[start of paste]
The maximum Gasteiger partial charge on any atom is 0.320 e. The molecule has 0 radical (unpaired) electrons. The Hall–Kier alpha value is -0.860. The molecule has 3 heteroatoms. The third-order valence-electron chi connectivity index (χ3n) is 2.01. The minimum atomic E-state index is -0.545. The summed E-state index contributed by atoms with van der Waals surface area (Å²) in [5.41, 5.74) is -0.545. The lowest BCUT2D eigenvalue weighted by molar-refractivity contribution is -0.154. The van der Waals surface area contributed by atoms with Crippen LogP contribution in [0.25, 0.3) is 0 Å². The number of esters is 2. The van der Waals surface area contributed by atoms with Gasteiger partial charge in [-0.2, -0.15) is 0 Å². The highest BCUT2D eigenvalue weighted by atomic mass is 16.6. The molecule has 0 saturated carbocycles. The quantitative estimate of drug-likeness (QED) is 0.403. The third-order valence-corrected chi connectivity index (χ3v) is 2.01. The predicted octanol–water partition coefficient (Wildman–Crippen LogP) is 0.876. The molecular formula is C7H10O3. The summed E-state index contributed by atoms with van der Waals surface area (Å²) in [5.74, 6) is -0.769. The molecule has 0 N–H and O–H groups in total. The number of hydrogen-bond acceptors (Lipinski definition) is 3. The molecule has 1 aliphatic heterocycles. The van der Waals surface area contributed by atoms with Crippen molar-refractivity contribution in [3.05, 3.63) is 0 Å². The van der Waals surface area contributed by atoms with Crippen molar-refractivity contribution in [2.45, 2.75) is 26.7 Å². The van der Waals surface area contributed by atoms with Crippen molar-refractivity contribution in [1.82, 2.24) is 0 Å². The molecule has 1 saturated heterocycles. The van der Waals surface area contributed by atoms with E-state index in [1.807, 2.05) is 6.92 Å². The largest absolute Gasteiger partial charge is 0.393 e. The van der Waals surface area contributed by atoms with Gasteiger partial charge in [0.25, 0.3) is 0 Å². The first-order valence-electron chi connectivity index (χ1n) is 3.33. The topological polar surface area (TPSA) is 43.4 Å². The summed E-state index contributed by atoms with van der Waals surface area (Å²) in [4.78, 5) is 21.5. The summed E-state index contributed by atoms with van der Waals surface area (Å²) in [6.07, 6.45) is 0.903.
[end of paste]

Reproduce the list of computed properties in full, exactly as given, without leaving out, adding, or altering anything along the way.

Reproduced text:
The maximum Gasteiger partial charge on any atom is 0.320 e. The molecule has 0 radical (unpaired) electrons. The Hall–Kier alpha value is -0.860. The molecule has 3 heteroatoms. The third-order valence-electron chi connectivity index (χ3n) is 2.01. The minimum atomic E-state index is -0.545. The summed E-state index contributed by atoms with van der Waals surface area (Å²) in [5.41, 5.74) is -0.545. The lowest BCUT2D eigenvalue weighted by molar-refractivity contribution is -0.154. The van der Waals surface area contributed by atoms with Crippen LogP contribution in [0.25, 0.3) is 0 Å². The number of esters is 2. The van der Waals surface area contributed by atoms with Gasteiger partial charge in [-0.2, -0.15) is 0 Å². The highest BCUT2D eigenvalue weighted by atomic mass is 16.6. The molecule has 0 saturated carbocycles. The quantitative estimate of drug-likeness (QED) is 0.403. The third-order valence-corrected chi connectivity index (χ3v) is 2.01. The predicted octanol–water partition coefficient (Wildman–Crippen LogP) is 0.876. The molecular formula is C7H10O3. The summed E-state index contributed by atoms with van der Waals surface area (Å²) in [5.74, 6) is -0.769. The molecule has 0 N–H and O–H groups in total. The number of hydrogen-bond acceptors (Lipinski definition) is 3. The molecule has 1 aliphatic heterocycles. The van der Waals surface area contributed by atoms with Crippen molar-refractivity contribution in [3.05, 3.63) is 0 Å². The van der Waals surface area contributed by atoms with Crippen molar-refractivity contribution in [2.45, 2.75) is 26.7 Å². The van der Waals surface area contributed by atoms with Crippen molar-refractivity contribution in [1.82, 2.24) is 0 Å². The molecule has 1 saturated heterocycles. The van der Waals surface area contributed by atoms with E-state index in [1.807, 2.05) is 6.92 Å². The largest absolute Gasteiger partial charge is 0.393 e. The van der Waals surface area contributed by atoms with Gasteiger partial charge in [0.25, 0.3) is 0 Å². The first-order valence-electron chi connectivity index (χ1n) is 3.33. The topological polar surface area (TPSA) is 43.4 Å². The summed E-state index contributed by atoms with van der Waals surface area (Å²) in [4.78, 5) is 21.5. The summed E-state index contributed by atoms with van der Waals surface area (Å²) in [6.07, 6.45) is 0.903.